"According to the USDA, HBIIP was created to increase significantly the sales and use of higher blends of ethanol and biodiesel by expanding the infrastructure for renewable fuels. The program is also intended to encourage a more comprehensive approach to market higher blends by sharing the costs related to building out biofuel-related infrastructure.

    "For retailers, HBIIP can provide the extra support needed to bring higher blends into their marketplace. The cost-share grants provide up to 50 percent of total eligible project costs, not to exceed $3 million per applicant. The program will share the costs related to the upgrading of fuel dispensers (gas and diesel pumps), associated ancillary equipment, and other infrastructure necessary for a location to ensure the environmentally safe availability of fuel containing ethanol blends greater than 10 percent such as E15 and E85 or fuel containing biodiesel blends greater than 5 percent.

    "We're looking forward to seeing this new round of grants announced and fulfilled, so we can help retailers move more low-carbon ethanol into fuel tanks around the country. For those retailers that might have missed out on this funding opportunity, there are some states and individual renewable fuel advocates that offer funding throughout the year. Please reach out to RFA for assistance in navigating these opportunities." (Source: Renewable Fuels Association , 3 Feb. 2021) Contact: Renewable Fuels Association, Cassie Mullen, Dir. Market Development, www.ethanolrfa.org

    More Low-Carbon Energy News USDA,  HBIIP,  Renewable Fuels Association,  Ethanol Blend,  


    Ethanol Ind. Leaders Comment on EPA's Last Minute RFA "Hardship" Waivers (Opinions, Editorials & Asides)
    RFS Waivers
    Date: 2021-02-01
    On Jan 19, the Trump administration's Andrew Wheeler-led EPA approved three small refinery "hardship" waivers to reverse one denial from 2018 and granting two for the 2019 compliance year. The Renewable Fuels Association (RFA) was quick to respond with a petition for review and an emergency motion to stay EPA's action.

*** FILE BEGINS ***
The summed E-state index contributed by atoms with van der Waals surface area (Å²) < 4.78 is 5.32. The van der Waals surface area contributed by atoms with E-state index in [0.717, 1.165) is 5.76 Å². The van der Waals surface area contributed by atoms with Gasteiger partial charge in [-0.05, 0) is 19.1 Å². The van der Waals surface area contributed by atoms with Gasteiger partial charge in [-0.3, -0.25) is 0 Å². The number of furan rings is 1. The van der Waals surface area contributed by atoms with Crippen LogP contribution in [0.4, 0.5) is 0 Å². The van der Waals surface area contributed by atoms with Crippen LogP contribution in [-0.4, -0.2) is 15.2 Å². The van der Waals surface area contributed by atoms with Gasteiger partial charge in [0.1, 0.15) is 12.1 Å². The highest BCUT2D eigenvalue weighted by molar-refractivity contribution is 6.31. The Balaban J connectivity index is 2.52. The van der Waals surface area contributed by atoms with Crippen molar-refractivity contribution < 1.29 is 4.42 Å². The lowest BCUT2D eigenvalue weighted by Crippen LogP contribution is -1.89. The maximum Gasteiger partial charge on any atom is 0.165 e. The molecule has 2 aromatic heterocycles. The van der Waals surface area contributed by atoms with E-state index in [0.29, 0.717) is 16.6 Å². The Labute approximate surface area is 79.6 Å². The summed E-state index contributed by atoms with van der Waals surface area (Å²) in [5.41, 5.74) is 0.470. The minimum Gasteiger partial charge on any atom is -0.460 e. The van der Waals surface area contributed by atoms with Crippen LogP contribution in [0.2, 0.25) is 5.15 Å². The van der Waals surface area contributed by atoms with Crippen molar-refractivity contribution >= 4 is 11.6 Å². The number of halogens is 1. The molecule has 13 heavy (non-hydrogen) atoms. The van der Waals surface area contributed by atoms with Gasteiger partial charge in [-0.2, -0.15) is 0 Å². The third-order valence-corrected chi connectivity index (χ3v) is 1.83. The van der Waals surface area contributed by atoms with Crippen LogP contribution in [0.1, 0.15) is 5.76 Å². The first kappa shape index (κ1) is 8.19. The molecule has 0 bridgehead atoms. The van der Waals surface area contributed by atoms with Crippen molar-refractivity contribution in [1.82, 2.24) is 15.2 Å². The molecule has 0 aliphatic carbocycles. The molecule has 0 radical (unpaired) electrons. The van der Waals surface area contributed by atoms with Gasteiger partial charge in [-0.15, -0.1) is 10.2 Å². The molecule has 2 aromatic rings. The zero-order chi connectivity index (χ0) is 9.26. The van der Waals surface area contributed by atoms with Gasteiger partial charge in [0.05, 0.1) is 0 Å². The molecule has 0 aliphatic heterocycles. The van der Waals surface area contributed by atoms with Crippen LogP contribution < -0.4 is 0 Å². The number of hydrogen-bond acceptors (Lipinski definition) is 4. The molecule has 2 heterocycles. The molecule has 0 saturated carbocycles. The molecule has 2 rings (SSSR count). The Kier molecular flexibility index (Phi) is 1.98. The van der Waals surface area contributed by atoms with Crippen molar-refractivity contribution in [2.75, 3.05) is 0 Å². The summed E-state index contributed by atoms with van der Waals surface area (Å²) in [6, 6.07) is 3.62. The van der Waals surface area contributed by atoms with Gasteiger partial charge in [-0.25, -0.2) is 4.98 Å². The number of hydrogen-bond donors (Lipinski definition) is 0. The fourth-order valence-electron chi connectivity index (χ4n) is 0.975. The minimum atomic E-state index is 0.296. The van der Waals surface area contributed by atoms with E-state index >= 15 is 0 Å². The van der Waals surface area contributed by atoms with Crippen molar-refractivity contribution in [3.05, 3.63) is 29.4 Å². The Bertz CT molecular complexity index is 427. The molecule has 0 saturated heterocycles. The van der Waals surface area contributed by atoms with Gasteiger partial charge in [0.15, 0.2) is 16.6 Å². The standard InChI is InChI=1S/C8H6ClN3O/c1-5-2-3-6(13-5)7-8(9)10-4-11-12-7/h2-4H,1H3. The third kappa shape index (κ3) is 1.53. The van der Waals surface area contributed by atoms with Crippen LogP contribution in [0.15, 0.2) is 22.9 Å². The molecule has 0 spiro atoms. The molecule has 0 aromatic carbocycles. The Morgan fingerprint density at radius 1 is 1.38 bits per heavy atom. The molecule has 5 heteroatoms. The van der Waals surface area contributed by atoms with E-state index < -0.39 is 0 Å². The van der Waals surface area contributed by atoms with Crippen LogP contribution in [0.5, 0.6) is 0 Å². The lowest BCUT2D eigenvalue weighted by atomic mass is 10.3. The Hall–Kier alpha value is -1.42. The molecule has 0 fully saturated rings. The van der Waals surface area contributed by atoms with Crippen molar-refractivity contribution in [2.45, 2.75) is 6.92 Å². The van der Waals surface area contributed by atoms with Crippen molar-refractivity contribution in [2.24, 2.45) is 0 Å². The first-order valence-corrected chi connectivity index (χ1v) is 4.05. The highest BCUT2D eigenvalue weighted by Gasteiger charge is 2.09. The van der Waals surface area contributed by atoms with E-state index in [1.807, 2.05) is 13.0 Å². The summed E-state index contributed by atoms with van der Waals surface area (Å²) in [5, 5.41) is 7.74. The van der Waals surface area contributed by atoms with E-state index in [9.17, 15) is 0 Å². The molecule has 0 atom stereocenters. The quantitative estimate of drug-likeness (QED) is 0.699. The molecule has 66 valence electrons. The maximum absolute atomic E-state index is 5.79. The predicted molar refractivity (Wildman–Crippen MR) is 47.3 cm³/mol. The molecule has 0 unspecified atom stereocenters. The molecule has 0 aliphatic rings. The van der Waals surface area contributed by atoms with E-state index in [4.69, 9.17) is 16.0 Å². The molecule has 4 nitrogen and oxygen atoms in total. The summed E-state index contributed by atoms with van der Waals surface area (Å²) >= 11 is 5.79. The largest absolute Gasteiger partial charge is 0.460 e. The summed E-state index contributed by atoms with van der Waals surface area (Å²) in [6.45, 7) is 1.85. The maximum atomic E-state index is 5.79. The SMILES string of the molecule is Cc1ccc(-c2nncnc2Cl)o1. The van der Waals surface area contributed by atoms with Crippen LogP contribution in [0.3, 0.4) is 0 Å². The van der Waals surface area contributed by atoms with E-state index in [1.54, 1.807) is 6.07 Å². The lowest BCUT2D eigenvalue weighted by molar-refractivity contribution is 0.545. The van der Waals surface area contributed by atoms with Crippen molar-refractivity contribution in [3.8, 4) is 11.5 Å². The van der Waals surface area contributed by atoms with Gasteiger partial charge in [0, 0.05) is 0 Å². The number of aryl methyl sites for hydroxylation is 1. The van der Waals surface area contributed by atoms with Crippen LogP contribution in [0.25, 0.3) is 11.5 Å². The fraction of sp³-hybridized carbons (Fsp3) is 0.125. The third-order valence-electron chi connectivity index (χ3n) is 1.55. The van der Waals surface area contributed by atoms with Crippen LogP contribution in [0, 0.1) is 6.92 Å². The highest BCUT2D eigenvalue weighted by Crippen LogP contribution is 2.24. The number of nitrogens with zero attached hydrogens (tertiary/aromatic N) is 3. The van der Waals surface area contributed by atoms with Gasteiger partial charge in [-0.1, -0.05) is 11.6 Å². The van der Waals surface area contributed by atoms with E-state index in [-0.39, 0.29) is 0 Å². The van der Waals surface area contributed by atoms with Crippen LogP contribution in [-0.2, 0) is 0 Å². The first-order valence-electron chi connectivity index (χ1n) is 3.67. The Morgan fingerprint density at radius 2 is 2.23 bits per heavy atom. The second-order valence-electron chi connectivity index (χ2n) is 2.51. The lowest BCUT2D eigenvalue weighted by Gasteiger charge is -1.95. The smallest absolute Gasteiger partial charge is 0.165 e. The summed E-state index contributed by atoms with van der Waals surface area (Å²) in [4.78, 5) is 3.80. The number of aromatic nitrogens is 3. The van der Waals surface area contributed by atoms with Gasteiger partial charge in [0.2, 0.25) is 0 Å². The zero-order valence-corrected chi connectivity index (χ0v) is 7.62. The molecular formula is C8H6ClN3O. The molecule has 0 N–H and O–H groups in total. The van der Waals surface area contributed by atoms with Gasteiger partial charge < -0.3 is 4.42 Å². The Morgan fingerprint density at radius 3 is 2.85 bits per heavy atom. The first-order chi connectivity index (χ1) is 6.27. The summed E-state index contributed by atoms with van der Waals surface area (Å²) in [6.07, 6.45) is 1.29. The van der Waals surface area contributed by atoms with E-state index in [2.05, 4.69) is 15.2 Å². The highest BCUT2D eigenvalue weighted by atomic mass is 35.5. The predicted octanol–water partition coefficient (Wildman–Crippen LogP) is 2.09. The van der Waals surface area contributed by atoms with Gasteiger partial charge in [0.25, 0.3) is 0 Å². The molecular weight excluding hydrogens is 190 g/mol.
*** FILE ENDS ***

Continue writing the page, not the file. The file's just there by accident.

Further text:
"Based on empirical evidence from SREs improperly granted in other compliance years, the new 2018-2019 SREs will likely have a sudden, negative impact on both ethanol sales volumes and prices. This would be devastating to America's ethanol producers, many of which are already on the brink of closure due to the ongoing impact of the COVID-19 pandemic. This action by EPA is completely without legal merit," RFA Pres. and CEO Geoff Cooper Noted:

    "This midnight-hour attempt by the Trump administration to damage the Renewable Fuel Standard (RFS) and sabotage the ethanol industry's recovery from the COVID pandemic simply cannot be allowed to prevail. With just hours remaining in his shameful term as EPA administrator, Wheeler couldn't stop himself from doling out a few more Clean Air Act compliance exemptions to his well-connected friends. But the fact remains that this action by EPA is completely without legal merit. It flouts both the statute and recent court decisions that clearly limit EPA's authority and ability to grant these exemptions. And while this action comes as one last sucker punch from the Trump administration, we are confident it will be a hollow victory for the politically connected oil companies receiving today's waivers, as the new Biden administration will most certainly act quickly to restore the volumes erased by these waivers," RFA president and CEO Geoff Cooper said.

    "Farm families and biofuel workers across the country have worked tirelessly to make a living over the past few months despite a global pandemic. And yet, the Trump administration's SRE abuse has piled on to the uncertainty and difficulty that rural Americans are facing every day," according to Growth Energy CEO Emily Skor.